Precision Agriculture Present And Future
Precision technology for site-specific management systems has been around for many years, but it has been widely discussed and tried for about the past 10 years. So maybe it is time to take a look back at what has happened in that 10-year period. Much has been written; much has been discussed over that time. Let’s put it in perspective as a summary of the past, a snapshot of the present, and a little peak into the crystal ball of the future.
Precision farming and site-specific management technologies have improved much over the past 10 years. Some of the leading companies and people have changed, some have left the market entirely, and others have evolved to meet changing market dynamics. The majority of farmers and agribusinesses have, in one way or another, adapted at least some of the technology. Some have actively sought it out and incorporated it into their management systems. Others have been more passive, but as the technology has become a part of standard operating procedure, it has become a part of common practice.
As we move into the 2006 cropping season, what is working? What is missing? Where are we with site-specific management and the various components? Let’s break it down:
Geographic Information Systems (GIS)
With the ability to pinpoint information geographically and build a detailed database of resources, field activities, observations, inputs, and production, GIS is the basis of site-specific management. The ability to build records that define the within-field variability in all of these factors creates the opportunity to vary agronomic management to best fit the needs of the field. Economics also can be refined to a smaller scale to assess the impact on efficiency and profitability.
And GIS tools have evolved dramatically over the past 10 years. Software has generally improved in power and user-friendly features. We have learned how to integrate different data layers more efficiently. Resource databases, such as digital soil surveys and weather information, have been developed that help interpret the variability in other data layers. Most important, more farmers and their advisers, and more researchers, have learned how to use these tools in recordkeeping and decision-making.
What is needed? We still have a long way to go to get the majority of farmers and their advisers to embrace the idea of GIS-based records and management decisions. Software still could be more user friendly. Farmers probably need to learn to seek outside help from professional GIS consultants to help them utilize the data they collect.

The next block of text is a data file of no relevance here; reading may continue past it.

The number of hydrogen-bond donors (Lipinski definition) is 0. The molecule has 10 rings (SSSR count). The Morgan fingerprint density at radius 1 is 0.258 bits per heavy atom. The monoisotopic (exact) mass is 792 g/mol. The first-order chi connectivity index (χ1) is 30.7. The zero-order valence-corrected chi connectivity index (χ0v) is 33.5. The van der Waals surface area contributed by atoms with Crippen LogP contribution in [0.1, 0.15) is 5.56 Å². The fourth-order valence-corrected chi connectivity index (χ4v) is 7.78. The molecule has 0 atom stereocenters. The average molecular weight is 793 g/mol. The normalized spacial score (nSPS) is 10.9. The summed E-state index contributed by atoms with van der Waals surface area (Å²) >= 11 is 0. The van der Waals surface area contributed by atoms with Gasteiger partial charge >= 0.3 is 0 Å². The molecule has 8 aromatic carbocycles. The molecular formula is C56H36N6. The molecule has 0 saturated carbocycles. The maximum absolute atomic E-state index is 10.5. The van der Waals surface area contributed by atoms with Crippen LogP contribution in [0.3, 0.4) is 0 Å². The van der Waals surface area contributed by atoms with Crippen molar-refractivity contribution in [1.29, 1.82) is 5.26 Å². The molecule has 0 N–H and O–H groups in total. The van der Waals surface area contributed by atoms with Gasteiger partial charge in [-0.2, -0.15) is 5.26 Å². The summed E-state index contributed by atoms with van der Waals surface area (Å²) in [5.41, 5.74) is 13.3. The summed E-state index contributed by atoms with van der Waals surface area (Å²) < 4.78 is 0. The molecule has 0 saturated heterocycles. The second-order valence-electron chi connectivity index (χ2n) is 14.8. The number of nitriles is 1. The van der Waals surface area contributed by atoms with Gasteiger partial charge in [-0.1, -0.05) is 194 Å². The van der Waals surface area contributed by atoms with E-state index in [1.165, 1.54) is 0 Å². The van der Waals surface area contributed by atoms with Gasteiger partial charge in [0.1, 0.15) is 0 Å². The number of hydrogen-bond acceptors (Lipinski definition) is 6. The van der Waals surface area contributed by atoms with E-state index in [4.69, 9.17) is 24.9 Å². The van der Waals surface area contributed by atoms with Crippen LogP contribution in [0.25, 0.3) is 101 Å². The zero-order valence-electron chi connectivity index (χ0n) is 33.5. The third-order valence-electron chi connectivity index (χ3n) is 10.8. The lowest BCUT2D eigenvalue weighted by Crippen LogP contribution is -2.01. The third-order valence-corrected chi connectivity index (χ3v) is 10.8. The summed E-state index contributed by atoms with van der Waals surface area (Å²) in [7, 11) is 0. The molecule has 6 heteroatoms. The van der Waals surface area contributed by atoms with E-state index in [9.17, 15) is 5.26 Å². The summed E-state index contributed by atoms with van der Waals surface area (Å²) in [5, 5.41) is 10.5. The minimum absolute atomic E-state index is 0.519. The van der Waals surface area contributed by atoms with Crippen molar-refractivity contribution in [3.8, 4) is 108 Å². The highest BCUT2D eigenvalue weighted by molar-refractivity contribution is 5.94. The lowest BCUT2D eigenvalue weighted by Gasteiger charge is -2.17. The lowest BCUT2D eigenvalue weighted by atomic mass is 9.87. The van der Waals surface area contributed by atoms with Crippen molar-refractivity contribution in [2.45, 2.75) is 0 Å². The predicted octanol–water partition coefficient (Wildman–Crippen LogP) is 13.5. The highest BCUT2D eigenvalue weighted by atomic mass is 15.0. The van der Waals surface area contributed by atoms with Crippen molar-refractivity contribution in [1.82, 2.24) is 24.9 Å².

Global Position Satellites
The global positioning system (GPS) was just becoming available to the public in 1995. It is the basis for the GIS database development and many of the technology applications associated with site-specific management. The system today is much more reliable, differential corrections have improved, and selective availability has been eliminated as a problem. Further developments are promised that will make the accuracy even better.
Remote sensing, using satellite imagery for various identification processes, geo-referencing location of certain imagery, and tracking of change over time are real tools added to the toolbox for farmers and their advisers. Resolution, spectral ranges, and frequency of visit have improved. Perhaps most important, experience and research have improved the technology of remote sensing, and our expectations have become more realistic. Coupled with some of the other GIS databases, remote sensing becomes a valuable interpretive tool.
Besides satellite remote sensing, aerial and ground-based tools have become valuable tools for real-time monitoring and decision-making, for applications such as nitrogen rate adjustment, variable-rate pesticide application, and others.
Improvement of technology and reduction in price have helped make automatic guidance a reality for many field applications. While totally driverless systems are still not quite ready for full release, automatic steering systems are saving users money, reducing driver fatigue, and improving input efficiency. The high-end real-time kinematic (RTK) systems are making near-prefect tracking of subsequent field operations possible. We expect strip tillage with specific controlled placement of fertilizer, followed by on-track planting to revolutionize “starter” fertilizer application in the near future for many farmers.